Ring N/X: 11/11: Sindarin

Chris Wright
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[ Sindarin | Smooth English | Grammar | Vocabulary ]

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Sindarin

Echadel craim aes

  1. Goechado i dûg, gond i aear, a ast thâr.
  2. Goechado ha a nen faen.
  3. Narcho ha or eryn bath.
  4. Risto i aes a echedo nengin cam.
  5. Goechado i nengin, gelais aes, a gond i aear.
  6. Echado i aes lhind.
  7. Echado ceryn od i dûg. Pân i geryn cam.
  8. Echado i geryn lhainwain.
  9. Narcho nengen aes erin enidh i echyr.
  10. An echadel tâd baich dalu, echado pân i enidh talu.
  11. Nedh tûg, anno ûr i vaich uin lû ir mhelin.

Smooth Translation

Making cakes of meat

  1. Mix the fat, salt, and flour.
  2. Mix it and milk.
  3. Put it on smooth wood.
  4. Cut the meat and make hand-sized pieces.
  5. Mix the pieces, food plants, and salt.
  6. Make the meat thin.
  7. Make balls of the fat. All the balls [are] the size of hands.
  8. Make the balls very thin.
  9. Put a piece of meat on the centres of the circles.
  10. For making two flat things, make all the circles flat.
  11. In fat, cook the things to the time when [they are] yellow.

Grammar

Sindarin grammar is actually evil. It involves mutations a-plenty, along with vowel affectations (becoming more similar to /i/) for plural marking (sort-of like umlaut). So if you've got a plural with some sort of mutation applied, the word is essentially unrecognisable. You might prefer to guess, based on the pattern of vowels and consonants, which words a particular target might be from, then eliminate them one by one based on applicable mutations. But only initial consonants change for mutations, so that helps a lot. And fortunately case is uninflected.

This is a pro-dropping, null copula language.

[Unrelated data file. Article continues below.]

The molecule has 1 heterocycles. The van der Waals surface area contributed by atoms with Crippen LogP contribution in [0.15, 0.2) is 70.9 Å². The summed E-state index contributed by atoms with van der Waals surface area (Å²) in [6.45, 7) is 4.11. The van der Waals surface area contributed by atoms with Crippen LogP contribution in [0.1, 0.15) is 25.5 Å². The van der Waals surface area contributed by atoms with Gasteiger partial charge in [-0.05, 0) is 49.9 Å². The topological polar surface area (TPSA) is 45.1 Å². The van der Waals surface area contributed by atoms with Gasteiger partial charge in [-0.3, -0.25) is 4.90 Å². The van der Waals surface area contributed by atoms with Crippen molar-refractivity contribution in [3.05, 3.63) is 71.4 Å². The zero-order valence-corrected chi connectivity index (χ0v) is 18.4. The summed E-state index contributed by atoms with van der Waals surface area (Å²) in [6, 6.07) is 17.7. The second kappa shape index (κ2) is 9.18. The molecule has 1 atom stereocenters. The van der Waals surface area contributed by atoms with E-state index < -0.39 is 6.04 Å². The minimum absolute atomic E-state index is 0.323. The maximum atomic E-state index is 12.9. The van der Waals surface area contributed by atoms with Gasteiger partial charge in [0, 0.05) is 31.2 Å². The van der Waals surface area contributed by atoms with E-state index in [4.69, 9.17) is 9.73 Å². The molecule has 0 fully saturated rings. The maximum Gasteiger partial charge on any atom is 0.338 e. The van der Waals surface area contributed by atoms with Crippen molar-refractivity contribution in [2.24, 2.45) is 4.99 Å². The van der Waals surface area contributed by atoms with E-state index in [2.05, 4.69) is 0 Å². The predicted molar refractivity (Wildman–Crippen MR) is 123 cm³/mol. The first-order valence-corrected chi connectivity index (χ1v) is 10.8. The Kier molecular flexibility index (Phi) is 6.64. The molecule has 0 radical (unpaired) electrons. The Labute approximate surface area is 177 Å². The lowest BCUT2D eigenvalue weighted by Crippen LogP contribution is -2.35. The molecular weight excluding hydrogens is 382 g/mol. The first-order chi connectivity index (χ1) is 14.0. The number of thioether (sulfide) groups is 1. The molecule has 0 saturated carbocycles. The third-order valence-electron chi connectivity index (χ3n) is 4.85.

For verbs, all you need know is that both derived and basic verbs (the types we're dealing with) take |-o| as their imperative markers, and basic verbs (the only relevant type now) take -el as their present (active) participle marker.

Adjectives agree with their nouns in number. Their plural formation is identical to that of nouns. When they appear after the noun they modify, they undergo the soft mutation.

The definite article (even in combined form as 'uin' "to the") causes the soft mutation.

Soft mutation:

Vowel affectation patterns (ignoring length {|a| vs |â|} unless marked):

Adjectives form an intensifying / superlative meaning by appending -wain.

Syntax

The definite article directly precedes the word it modifies, and adjectives (all adjuncts) follow. So you get a word order in a DP (NP) of Article, Noun, Adjective.

Word order is SVO. Theme precedes Goal: you say "John gave the book to Mary" rather than "John gave Mary the book". Neither Theme nor Goal is marked, ever, with overt case, though some verbs require Goal to be something other than a nominal element.

Genitive phrases are merely juxtaposed: "gond i aear" is a good example. The possessor follows the possessed element--a regular genitive rather than the odd Saxon genitive of English. The genitive element receives no overt case.

Prepositions rather than postpositions are used.


Vocabulary

Verbs

ann- give
echad- make
goechad- mix, add
narch- (here used as place)
rist- cut

Nouns

aear sea
aes meat, food
ast dust
bach thing
cam hand
coron ball
cram cake (not used here as a confection)
echor ring, circle
enedh core, centre, middle
eryn wood
galas growth, plant
gond stone
time
nen water
nengen (here used as piece)
pân all (us. with genitive phrase)
thâr grass
tûg fat
ûr heat

Adjectives

faen white
lhain thin, lean, meagre
lhind thin
malen yellow
path smooth, flat
talu flat, thin

All the Rest

a and
an with, by, for
erin on the
ha it
i (definite article)
ir when
nedh in
od from
or on
tâd two
uin to the

Circumlocutions

stone of the sea salt
genitive hand a handfull of; the size of a hand/fist
white water milk
give heat cook
grass dust flour

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June 14th, 2005
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